In terms of making the in-person event more accessible to a larger audience, Hawkins emphasises that the event team worked closely with San Francisco Travel to find ways to reduce some costs where possible. For example, GDC books a bulk of hotel rooms well ahead of the event, and this year has reserved a sub-block of these for speakers, community partners, IGF finalists, and so on, to ensure they have a place to stay. This is particularly important for the finalists, Hawkins says, because by the time those are announced, most of the cheaper hotels are gone.

Meanwhile, Corrigan adds that GDC has been running scholarship programs with over 30 non-profit organisations for years, and gives complementary passes to "groups who wouldn't normally be able to afford to attend."

"It's actually very cost-prohibitive to livestream everything so we needed to focus GDC 2023 on the in-person audience"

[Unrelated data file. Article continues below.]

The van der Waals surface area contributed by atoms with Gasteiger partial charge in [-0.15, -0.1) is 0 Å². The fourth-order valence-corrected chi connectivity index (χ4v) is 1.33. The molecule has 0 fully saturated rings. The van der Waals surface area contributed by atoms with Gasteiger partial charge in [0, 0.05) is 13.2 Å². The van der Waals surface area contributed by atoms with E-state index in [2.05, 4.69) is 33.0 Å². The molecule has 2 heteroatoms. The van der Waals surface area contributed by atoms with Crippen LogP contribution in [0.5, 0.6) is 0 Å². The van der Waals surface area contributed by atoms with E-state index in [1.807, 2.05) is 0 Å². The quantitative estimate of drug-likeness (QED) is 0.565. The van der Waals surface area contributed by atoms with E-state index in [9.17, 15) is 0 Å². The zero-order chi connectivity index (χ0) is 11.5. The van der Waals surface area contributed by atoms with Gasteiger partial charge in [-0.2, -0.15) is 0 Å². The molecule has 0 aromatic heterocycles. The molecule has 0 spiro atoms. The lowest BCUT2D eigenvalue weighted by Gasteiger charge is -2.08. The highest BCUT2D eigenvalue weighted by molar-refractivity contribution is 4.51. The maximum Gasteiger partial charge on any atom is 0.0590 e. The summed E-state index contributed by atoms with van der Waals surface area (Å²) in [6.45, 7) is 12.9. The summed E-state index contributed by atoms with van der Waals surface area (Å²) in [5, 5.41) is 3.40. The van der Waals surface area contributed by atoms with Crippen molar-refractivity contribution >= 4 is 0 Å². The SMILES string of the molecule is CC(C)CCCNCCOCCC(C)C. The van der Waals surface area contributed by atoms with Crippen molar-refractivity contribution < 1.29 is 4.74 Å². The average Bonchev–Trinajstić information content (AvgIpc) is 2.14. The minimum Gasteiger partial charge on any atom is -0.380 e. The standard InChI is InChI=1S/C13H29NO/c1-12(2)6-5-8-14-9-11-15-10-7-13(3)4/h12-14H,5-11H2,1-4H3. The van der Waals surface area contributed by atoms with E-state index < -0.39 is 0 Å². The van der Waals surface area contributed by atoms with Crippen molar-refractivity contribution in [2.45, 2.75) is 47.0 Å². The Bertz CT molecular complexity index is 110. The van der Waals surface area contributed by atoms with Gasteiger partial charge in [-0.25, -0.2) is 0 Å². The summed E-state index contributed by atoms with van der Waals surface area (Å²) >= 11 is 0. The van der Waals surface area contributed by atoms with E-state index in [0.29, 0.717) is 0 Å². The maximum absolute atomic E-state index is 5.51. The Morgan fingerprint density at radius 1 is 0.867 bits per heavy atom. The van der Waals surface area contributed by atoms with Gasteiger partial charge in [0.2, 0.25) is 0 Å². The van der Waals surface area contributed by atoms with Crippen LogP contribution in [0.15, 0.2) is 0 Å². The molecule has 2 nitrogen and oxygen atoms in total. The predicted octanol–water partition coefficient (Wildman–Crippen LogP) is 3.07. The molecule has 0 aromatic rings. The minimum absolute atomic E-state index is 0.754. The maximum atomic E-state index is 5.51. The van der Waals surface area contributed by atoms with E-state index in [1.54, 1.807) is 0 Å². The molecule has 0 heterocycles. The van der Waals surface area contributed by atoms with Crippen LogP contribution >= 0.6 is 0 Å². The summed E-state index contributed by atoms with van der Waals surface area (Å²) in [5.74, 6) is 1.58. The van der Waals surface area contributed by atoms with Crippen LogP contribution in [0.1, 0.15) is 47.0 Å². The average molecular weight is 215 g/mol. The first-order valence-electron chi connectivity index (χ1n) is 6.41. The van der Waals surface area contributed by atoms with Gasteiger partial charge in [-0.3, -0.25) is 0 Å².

Stephanie Hawkins, Informa

The team is also keen to build on new ideas it experimented with in 2022. For example, last year's show introduced speed networking: a one-hour session of five-minute meetings on each day of the conference. So many people participated in this that 2023's show will feature four speed networking sessions per day, with a separate team on hand to ensure things run smoothly.

Hawkins adds that the show floor will likely look a little different, with some of the larger exhibitors shifting away from massive booths, instead providing "experiences" for attendees. For example, Amazon Web Services is creating a 'recharge lounge' packed with massage chairs, healthy snacks and places to charge phones – "And also to recharge yourself," Hawkins adds.